Is it hard to put the restrictor back on? (I'm a bike noob, so no idea). If its not too difficult then put it back and use it like that for the test
  7. I bought it derestricted but he included the throttle plate so I can restrict it again... The thing is I don't want to go through all the trouble for a half an hour test
  8. Fair call. Worse comes to worse, Banzai seems bang on the money
  9. The thing is, if a dealership finds out the bike's derestricted they legally have the right to hold the bike and then restrict it... Most dealers don't but because it's an out of pocket expense for them but if a dealership can do that I can just imagine what an instructor (the person who determines whether or not you progress on your licence) would do.
  10. Karlbee, have you done your pre-provisional? That includes a road ride that lasts an hour or so.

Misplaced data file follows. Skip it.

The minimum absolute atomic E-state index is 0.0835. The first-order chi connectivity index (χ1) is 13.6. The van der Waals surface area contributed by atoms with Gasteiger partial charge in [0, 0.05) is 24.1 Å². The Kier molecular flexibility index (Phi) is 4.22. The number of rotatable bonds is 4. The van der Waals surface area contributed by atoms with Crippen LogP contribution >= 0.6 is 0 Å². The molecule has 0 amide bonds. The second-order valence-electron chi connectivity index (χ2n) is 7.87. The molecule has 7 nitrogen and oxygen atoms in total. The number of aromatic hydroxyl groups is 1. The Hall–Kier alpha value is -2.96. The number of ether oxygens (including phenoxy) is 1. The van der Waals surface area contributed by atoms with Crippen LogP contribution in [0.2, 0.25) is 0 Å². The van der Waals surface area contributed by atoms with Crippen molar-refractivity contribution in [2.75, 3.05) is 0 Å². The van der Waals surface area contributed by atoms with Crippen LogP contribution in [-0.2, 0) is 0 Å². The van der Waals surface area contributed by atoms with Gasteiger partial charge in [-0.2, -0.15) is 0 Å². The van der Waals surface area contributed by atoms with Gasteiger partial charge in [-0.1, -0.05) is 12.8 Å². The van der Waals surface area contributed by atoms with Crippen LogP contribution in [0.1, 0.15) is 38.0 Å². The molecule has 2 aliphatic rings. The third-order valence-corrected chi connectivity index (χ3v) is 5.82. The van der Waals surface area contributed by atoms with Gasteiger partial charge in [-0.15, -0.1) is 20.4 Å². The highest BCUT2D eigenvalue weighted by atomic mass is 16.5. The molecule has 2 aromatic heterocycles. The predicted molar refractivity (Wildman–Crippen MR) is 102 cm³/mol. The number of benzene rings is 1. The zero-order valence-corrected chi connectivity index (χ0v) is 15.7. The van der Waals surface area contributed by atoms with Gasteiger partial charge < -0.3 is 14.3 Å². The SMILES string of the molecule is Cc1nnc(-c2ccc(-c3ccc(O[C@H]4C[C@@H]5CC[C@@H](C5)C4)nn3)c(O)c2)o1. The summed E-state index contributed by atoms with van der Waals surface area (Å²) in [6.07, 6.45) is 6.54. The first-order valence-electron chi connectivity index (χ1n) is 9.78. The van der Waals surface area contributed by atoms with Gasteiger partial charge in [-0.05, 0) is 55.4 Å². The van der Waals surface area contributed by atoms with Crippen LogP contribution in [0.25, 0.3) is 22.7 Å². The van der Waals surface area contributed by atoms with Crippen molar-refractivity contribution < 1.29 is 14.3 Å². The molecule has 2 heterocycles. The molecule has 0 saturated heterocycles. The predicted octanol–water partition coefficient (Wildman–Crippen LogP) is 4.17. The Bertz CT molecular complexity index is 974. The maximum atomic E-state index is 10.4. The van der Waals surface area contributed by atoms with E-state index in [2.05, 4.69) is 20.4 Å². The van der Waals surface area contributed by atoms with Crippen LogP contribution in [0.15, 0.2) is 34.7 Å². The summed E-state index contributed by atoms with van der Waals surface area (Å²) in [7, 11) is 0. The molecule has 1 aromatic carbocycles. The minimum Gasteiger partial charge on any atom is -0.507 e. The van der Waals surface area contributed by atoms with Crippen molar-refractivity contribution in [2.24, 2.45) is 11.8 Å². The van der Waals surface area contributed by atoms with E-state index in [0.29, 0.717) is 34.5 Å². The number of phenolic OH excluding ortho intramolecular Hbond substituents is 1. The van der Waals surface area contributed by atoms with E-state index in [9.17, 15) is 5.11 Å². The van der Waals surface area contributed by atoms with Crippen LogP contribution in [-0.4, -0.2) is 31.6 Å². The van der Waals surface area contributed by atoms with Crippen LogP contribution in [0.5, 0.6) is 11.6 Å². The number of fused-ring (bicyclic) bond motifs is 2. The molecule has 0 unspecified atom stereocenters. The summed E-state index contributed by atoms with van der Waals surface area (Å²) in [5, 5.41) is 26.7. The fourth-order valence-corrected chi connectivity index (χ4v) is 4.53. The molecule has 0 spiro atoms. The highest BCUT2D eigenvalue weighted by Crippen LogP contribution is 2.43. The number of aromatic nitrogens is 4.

(assumes you live in an area where this is required).
  11. The worst that will happen is they find out
    They are legally obligated not to let you ride a bike, yet alone take your test on a bike your are not licenced to ride.

    Will he report you, not likely, they are not RTA or police but if they are anal they could make it difficult

    I would be putting the restriction back in to be safe
    This is a consequence of you taking the risk by riding with it out

    But if you don't and still go for the test and something happens, I wouldn't be looking for much sympathy

    Just my two cents
  12. I will most probably put the restrictor back on incase anything does happen. I'd rather spend an hour or 2 putting the restrictor back on than to gain 7 demerit points for riding a non-LAMS approved bike. I'll let you's know what happens.